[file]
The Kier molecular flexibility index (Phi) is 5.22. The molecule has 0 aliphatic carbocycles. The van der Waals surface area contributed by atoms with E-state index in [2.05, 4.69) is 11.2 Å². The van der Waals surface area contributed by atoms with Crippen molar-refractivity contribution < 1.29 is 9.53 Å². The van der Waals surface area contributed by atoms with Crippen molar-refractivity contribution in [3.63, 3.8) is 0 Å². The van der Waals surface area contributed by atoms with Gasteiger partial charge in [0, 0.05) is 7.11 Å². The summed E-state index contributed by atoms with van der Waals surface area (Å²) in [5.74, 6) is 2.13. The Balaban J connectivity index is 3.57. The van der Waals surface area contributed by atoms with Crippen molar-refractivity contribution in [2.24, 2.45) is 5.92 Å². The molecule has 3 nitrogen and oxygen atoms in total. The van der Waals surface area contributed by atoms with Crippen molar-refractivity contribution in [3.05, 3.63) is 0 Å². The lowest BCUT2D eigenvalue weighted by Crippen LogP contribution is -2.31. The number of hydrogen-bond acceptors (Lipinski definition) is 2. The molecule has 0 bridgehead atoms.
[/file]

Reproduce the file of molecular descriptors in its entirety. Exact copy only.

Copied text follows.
The Kier molecular flexibility index (Phi) is 5.22. The molecule has 0 aliphatic carbocycles. The van der Waals surface area contributed by atoms with E-state index in [2.05, 4.69) is 11.2 Å². The van der Waals surface area contributed by atoms with Crippen molar-refractivity contribution < 1.29 is 9.53 Å². The van der Waals surface area contributed by atoms with Crippen molar-refractivity contribution in [3.63, 3.8) is 0 Å². The van der Waals surface area contributed by atoms with Gasteiger partial charge in [0, 0.05) is 7.11 Å². The summed E-state index contributed by atoms with van der Waals surface area (Å²) in [5.74, 6) is 2.13. The Balaban J connectivity index is 3.57. The van der Waals surface area contributed by atoms with Crippen molar-refractivity contribution in [2.24, 2.45) is 5.92 Å². The molecule has 3 nitrogen and oxygen atoms in total. The van der Waals surface area contributed by atoms with Crippen molar-refractivity contribution in [3.05, 3.63) is 0 Å². The lowest BCUT2D eigenvalue weighted by Crippen LogP contribution is -2.31. The number of hydrogen-bond acceptors (Lipinski definition) is 2. The molecule has 0 bridgehead atoms.